Monday, September 7, 2009

Somewhere near Olga's

Somewhere near Olga's

I'm alive while Lyusha is smiling

Moscow river

Olga's garden

Olga's garden

Olga's garden

From inside Olga's

From inside Olga's

From inside Olga's

From inside Olga's

From inside Olga's

From inside Olga's

From inside Olga's

From inside olga's

From inside Olga's

From inside Olga's

From inside Olga's

Hiding under the table.............(jk)

The Patriotism of the Beaten Child

It isn't easy to write about Russia. It is like living with a big dysfunctional family with a scarred and tortured past but which has welcomed you into the home and treated you well. It is easy to simplify things and make archetypes, goodies on one side and baddies on the other, but it's much more complex. Any attempt to put Russia into words seems to come unstuck. You have a chunk of words which seem to make sense, which say exactly how you felt about something. But this chunk of words is like a snowball. You put it on the windowsill and it's solid and white, you made it with your own hands. But when you return a bit later it's gone, it's just a pool of water.

It has changed it's form , in the same way that emotions and ideas change their form and depend on the stance you take on a particular subject at one moment. Attempts to express anger, frustration at aspects of Russian life are inevitably followed by "the snowball effect", by a feeling of guilt or sadness that you have somehow tried to put the boot into a man who is already down and out for the count, badly beaten, and that what you thought you were angry about wasn't what it seemed. Usually it's something deep down in ourselves.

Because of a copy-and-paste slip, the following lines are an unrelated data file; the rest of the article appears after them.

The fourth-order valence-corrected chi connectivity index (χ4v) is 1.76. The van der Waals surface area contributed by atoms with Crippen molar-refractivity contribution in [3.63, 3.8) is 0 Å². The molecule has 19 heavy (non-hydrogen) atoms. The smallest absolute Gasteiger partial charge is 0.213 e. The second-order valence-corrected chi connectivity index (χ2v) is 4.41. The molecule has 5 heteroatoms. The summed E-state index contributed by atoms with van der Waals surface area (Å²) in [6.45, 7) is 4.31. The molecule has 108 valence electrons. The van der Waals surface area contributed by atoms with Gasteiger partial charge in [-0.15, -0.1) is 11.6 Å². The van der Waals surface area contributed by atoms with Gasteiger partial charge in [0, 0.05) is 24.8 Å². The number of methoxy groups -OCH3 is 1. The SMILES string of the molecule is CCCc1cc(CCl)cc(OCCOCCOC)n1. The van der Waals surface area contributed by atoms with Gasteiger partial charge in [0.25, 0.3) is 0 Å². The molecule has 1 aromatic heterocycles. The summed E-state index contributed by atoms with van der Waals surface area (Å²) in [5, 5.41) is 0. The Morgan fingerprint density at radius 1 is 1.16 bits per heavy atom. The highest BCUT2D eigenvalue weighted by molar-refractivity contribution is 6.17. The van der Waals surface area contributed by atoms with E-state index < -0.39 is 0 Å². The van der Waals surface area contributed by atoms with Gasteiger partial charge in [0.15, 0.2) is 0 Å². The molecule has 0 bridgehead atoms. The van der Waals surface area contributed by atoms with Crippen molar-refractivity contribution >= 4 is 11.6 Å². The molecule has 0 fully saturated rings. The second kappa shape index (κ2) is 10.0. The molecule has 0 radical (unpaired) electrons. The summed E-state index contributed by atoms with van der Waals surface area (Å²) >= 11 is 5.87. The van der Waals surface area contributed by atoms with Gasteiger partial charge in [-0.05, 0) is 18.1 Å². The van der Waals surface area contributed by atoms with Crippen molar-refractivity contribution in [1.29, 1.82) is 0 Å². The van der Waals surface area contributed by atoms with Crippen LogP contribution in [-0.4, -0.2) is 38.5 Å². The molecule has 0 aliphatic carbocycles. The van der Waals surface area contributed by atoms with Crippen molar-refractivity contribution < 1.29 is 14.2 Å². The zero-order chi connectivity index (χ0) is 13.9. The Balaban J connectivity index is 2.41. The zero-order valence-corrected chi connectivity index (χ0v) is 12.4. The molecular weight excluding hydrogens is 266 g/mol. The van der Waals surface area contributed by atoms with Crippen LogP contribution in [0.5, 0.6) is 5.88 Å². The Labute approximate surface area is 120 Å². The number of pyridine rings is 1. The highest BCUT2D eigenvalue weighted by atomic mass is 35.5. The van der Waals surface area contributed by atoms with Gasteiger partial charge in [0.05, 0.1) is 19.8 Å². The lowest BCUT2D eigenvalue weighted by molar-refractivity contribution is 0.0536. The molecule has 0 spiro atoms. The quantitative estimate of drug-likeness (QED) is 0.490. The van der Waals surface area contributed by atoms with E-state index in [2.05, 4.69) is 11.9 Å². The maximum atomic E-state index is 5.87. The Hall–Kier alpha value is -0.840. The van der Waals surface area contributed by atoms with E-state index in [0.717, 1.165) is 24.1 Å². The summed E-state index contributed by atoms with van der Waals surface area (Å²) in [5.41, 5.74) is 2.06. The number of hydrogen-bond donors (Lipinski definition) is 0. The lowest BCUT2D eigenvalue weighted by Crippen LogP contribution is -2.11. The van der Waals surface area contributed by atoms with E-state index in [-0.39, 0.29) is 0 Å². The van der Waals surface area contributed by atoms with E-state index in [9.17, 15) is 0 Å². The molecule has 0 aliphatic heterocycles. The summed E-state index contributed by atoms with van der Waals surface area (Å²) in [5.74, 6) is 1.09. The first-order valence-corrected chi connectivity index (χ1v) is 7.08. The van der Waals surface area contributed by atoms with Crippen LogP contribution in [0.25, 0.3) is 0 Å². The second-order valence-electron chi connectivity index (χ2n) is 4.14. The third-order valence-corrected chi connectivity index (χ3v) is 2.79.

It was simply the way you chose to see it. Only a child would expect to put a snowball on a shelf and for it to still be there half an hour later. Adults should be aware of the more subtle ways the world around us and inside us is always shifting. Once, in France many years ago, I saw a man attacking his girlfriend. He had her pinned on a car boot and was punching her in the face. In such situations there should be some hesitation or doubt in a healthy mind about what to do. There should be a voice urging caution about intervening. That voice was there, but nevertheless, my legs in such situations seem to drift of their own free will, like an insticntive reaction, like a cat towards a mouse's tail. As I came close the woman screamed at me to "f*ck off" and mind my own business.